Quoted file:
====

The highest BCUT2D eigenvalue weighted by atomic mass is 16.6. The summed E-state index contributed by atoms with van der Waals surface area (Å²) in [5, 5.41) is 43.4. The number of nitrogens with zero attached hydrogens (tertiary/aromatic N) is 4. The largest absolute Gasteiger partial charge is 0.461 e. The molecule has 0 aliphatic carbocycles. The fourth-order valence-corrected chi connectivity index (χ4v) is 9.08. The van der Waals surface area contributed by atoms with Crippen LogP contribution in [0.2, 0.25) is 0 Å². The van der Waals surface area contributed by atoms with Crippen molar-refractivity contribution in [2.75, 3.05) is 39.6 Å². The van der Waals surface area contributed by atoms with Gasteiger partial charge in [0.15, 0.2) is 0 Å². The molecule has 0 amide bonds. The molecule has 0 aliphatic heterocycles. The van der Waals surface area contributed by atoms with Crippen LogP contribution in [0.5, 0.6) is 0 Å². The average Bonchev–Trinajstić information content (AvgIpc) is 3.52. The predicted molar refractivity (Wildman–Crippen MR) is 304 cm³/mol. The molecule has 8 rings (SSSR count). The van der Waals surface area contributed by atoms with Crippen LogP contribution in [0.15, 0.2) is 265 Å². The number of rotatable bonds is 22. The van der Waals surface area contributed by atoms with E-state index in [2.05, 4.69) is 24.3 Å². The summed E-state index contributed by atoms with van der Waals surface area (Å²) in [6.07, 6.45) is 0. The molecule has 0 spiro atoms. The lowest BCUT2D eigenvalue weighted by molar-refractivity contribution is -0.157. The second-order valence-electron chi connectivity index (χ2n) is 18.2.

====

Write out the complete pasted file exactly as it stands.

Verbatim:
The highest BCUT2D eigenvalue weighted by atomic mass is 16.6. The summed E-state index contributed by atoms with van der Waals surface area (Å²) in [5, 5.41) is 43.4. The number of nitrogens with zero attached hydrogens (tertiary/aromatic N) is 4. The largest absolute Gasteiger partial charge is 0.461 e. The molecule has 0 aliphatic carbocycles. The fourth-order valence-corrected chi connectivity index (χ4v) is 9.08. The van der Waals surface area contributed by atoms with Crippen LogP contribution in [0.2, 0.25) is 0 Å². The van der Waals surface area contributed by atoms with Crippen molar-refractivity contribution in [2.75, 3.05) is 39.6 Å². The van der Waals surface area contributed by atoms with Gasteiger partial charge in [0.15, 0.2) is 0 Å². The molecule has 0 amide bonds. The molecule has 0 aliphatic heterocycles. The van der Waals surface area contributed by atoms with Crippen LogP contribution in [0.5, 0.6) is 0 Å². The average Bonchev–Trinajstić information content (AvgIpc) is 3.52. The predicted molar refractivity (Wildman–Crippen MR) is 304 cm³/mol. The molecule has 8 rings (SSSR count). The van der Waals surface area contributed by atoms with Crippen LogP contribution in [0.15, 0.2) is 265 Å². The number of rotatable bonds is 22. The van der Waals surface area contributed by atoms with E-state index in [2.05, 4.69) is 24.3 Å². The summed E-state index contributed by atoms with van der Waals surface area (Å²) in [6.07, 6.45) is 0. The molecule has 0 spiro atoms. The lowest BCUT2D eigenvalue weighted by molar-refractivity contribution is -0.157. The second-order valence-electron chi connectivity index (χ2n) is 18.2.